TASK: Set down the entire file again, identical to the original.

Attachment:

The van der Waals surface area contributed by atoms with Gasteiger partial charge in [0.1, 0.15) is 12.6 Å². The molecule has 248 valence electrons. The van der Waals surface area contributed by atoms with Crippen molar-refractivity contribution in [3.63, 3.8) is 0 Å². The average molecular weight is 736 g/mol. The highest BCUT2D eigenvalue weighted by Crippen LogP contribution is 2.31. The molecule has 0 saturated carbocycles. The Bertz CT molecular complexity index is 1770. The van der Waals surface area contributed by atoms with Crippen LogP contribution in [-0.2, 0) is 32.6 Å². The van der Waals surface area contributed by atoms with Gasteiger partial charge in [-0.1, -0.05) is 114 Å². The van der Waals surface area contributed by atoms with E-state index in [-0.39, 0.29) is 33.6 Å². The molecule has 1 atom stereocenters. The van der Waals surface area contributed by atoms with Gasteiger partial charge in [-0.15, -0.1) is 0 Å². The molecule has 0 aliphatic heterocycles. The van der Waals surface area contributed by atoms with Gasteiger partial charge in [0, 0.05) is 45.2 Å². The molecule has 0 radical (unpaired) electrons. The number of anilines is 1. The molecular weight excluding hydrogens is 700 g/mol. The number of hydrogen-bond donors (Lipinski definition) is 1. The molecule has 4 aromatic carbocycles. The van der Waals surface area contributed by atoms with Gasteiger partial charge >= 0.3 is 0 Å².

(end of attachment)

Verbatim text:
The van der Waals surface area contributed by atoms with Gasteiger partial charge in [0.1, 0.15) is 12.6 Å². The molecule has 248 valence electrons. The van der Waals surface area contributed by atoms with Crippen molar-refractivity contribution in [3.63, 3.8) is 0 Å². The average molecular weight is 736 g/mol. The highest BCUT2D eigenvalue weighted by Crippen LogP contribution is 2.31. The molecule has 0 saturated carbocycles. The Bertz CT molecular complexity index is 1770. The van der Waals surface area contributed by atoms with Crippen LogP contribution in [-0.2, 0) is 32.6 Å². The van der Waals surface area contributed by atoms with Gasteiger partial charge in [-0.1, -0.05) is 114 Å². The van der Waals surface area contributed by atoms with E-state index in [-0.39, 0.29) is 33.6 Å². The molecule has 1 atom stereocenters. The van der Waals surface area contributed by atoms with Gasteiger partial charge in [-0.15, -0.1) is 0 Å². The molecule has 0 aliphatic heterocycles. The van der Waals surface area contributed by atoms with Gasteiger partial charge in [0, 0.05) is 45.2 Å². The molecule has 0 radical (unpaired) electrons. The number of anilines is 1. The molecular weight excluding hydrogens is 700 g/mol. The number of hydrogen-bond donors (Lipinski definition) is 1. The molecule has 4 aromatic carbocycles. The van der Waals surface area contributed by atoms with Gasteiger partial charge >= 0.3 is 0 Å².